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June 22, 2015
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July 10, 2015

Why I Actually Think Marriage Equality Is Super Cool

For some, it will come as no surprise that I support marriage equality (being two letters out of LGBT myself). However, a very large part of my social circle is made up of social-justice-types, and funnily enough most of these people are either sort-of against the marriage cause or very, very cynical about it.

This seems to be the standard position amongst the social-justice-types I hang out with (or Facebook with). I’ve felt pressure at times to conform – at one point, defying this pressure, I made a point to state my differing opinion loudly and clearly, and it created a clearly uncomfortable moment in the group.

The argument which social-justice-types seem to use against marriage equality is that marriage is a problematic institution, so therefore we should abolish it and not try and let LGBT people access it too. Others just point out that there are so many other more important things that we need to fight for, such as LGBT homeless or the terrifying suicide rate amongst trans people.

Let it be known that I agree with these arguments – to a point. I don’t agree with them to the point that I’m going to stop celebrating marriage equality victories, or doing what I can to move the marriage cause forward, though.

My Main Reason

I have quite a few reasons for that. One reason is that I don’t believe abolishing marriage is a realistic political goal right now, and even if it were, there are so many more interesting things to fight for — such as helping LGBT homeless or reducing the terrifying suicide rate amongst trans people, for example! See what I did there?

My main reason for supporting marriage equality is this: Marriage inequality is the most visible, obvious way in which the law discriminates against LGBT people, and as such it has immense symbolic power.

Symbols Have Meaning

Social-justice-types will be the first to tell you that symbols have meaning. We fight against the misgendering of trans people by the media; we boycott businesses which make homophobic ad campaigns; anti-racist activists are currently fighting to abolish the Confederate flag in the USA. We do this because we know that by changing the way we are publicly treated by society, we can change what is considered acceptable. This, in turn, has a powerful effect on the attitudes that people have towards us.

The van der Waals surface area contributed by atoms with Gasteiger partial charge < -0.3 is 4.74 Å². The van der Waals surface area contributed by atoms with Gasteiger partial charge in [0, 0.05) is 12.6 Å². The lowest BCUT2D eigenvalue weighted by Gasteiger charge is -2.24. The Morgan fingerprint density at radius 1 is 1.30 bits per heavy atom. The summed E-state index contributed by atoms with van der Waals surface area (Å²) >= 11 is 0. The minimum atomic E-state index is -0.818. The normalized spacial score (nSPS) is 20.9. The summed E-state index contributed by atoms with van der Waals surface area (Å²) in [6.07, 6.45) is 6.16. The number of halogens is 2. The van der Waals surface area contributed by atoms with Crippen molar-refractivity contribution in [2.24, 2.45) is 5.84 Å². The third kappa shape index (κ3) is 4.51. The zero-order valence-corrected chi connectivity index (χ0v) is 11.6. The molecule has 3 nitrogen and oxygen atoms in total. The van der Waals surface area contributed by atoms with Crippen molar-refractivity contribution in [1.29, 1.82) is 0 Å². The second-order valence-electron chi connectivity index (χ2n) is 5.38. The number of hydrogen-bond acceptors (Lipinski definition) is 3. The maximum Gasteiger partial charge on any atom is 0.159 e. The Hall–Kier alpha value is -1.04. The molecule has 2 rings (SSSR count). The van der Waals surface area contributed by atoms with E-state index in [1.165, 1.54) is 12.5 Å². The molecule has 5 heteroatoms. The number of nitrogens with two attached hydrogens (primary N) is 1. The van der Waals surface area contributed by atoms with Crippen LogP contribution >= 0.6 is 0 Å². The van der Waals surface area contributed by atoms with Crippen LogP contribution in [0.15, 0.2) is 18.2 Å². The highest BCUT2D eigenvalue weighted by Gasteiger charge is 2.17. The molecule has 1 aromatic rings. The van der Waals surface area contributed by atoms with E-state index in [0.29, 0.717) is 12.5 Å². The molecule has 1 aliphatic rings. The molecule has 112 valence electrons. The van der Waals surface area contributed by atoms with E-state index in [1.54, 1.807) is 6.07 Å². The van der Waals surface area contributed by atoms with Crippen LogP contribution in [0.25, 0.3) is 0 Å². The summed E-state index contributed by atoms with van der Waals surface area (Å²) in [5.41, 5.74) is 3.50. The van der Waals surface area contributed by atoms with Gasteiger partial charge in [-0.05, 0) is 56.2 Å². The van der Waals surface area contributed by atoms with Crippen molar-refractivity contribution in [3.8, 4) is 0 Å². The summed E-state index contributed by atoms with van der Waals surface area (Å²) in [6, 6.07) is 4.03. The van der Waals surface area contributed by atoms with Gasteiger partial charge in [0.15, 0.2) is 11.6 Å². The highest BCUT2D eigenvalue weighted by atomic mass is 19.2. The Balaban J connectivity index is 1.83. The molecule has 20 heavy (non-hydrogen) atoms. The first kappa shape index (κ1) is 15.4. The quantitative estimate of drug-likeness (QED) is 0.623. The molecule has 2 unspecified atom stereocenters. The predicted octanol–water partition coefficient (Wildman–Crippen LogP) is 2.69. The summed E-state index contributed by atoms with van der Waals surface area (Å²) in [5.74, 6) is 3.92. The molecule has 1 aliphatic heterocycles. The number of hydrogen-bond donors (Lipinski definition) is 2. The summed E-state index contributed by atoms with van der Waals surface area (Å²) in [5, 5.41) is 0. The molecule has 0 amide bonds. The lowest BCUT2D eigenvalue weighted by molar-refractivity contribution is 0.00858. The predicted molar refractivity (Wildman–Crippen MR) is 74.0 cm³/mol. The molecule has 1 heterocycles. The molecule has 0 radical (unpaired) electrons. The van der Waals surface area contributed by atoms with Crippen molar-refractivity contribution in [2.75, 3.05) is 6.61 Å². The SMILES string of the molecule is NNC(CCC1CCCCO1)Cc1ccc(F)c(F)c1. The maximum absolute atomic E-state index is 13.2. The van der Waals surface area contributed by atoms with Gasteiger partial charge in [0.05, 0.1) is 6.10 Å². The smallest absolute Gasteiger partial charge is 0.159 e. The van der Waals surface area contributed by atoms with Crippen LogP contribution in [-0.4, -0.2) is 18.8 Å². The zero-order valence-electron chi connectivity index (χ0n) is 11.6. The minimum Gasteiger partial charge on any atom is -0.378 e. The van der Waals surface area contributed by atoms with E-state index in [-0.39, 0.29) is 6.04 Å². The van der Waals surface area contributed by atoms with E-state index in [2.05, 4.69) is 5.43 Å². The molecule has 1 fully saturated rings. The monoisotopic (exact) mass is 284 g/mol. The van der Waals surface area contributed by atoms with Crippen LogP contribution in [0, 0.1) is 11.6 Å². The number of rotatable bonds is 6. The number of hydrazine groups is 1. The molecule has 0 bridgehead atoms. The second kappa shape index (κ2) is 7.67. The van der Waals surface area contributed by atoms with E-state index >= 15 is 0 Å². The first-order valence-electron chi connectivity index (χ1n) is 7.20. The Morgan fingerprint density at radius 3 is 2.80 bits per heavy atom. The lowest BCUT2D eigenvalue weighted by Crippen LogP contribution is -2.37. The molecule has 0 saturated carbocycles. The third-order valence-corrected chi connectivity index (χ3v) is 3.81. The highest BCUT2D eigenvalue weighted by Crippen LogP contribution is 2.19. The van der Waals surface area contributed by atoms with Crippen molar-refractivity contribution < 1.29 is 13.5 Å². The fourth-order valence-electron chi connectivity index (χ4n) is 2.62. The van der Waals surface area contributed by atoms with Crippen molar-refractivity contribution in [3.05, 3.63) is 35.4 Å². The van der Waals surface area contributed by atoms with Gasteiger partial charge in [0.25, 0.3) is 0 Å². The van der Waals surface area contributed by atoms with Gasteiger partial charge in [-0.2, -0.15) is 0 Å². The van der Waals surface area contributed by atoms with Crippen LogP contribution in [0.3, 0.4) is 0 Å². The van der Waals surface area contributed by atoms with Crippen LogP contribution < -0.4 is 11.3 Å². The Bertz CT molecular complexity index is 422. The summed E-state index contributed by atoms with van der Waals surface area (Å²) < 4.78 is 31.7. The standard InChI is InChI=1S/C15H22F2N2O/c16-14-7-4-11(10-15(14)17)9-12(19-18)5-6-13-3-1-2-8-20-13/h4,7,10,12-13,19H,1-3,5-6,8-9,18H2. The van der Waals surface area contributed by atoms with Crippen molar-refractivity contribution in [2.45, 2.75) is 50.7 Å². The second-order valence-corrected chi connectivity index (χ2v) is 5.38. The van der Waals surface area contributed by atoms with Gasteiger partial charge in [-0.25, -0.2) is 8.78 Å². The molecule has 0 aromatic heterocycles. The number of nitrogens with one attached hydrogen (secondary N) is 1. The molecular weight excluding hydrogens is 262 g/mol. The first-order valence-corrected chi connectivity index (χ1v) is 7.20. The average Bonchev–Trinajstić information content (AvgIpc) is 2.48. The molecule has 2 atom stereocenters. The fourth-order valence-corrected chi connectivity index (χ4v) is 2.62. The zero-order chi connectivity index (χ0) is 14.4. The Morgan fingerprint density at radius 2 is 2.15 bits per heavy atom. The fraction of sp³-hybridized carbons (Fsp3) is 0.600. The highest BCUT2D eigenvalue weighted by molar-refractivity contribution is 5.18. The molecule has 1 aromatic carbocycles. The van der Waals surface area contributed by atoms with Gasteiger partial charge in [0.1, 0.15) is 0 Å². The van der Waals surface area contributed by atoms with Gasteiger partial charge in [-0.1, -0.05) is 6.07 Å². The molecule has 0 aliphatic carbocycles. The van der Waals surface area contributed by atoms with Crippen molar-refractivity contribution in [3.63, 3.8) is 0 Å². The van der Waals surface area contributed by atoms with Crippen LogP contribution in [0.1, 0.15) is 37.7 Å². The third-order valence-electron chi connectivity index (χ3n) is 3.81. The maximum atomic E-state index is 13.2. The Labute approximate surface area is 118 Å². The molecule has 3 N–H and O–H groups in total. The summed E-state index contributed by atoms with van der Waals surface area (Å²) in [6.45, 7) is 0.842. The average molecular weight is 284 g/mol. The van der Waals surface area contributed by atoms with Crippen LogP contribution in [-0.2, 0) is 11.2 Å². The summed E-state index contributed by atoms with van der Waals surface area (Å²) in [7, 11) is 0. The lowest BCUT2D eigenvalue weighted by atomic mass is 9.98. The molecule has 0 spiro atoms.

With all this in mind, I don’t see why so many social justice activists are seemingly so disinterested in the most public, obvious, famous, institutional gesture of discrimination against LGBT people there is.

The passing of marriage equality laws is a massive signal to the people of the affected country that discrimination is no longer considered acceptable. It’s basically going from the state tacitly saying that LGBT people are inferior to non-LGBT people, to saying that they have the same rights. (We still need to abolish e.g. “gay panic” laws which give murderers of gay men and trans women lighter sentences – but few people actually know about these laws, making them less powerful as symbols).

Research On Attitudes Towards Same Sex Marriage

I did a little Googling to find some research to back up my assertion (which in itself is not based on research, instead on what I think are some fairly logical understandings of how humans work).

Though I think there must be something better out there – e.g. measures of LGBT acceptance in countries/states before and after marriage equality laws were passed – this study does seem to hint at that:

We asked a random sample of Iowans about their opinion on legal same-sex marriage just days before and after the Iowa Supreme Court decision was announced. ….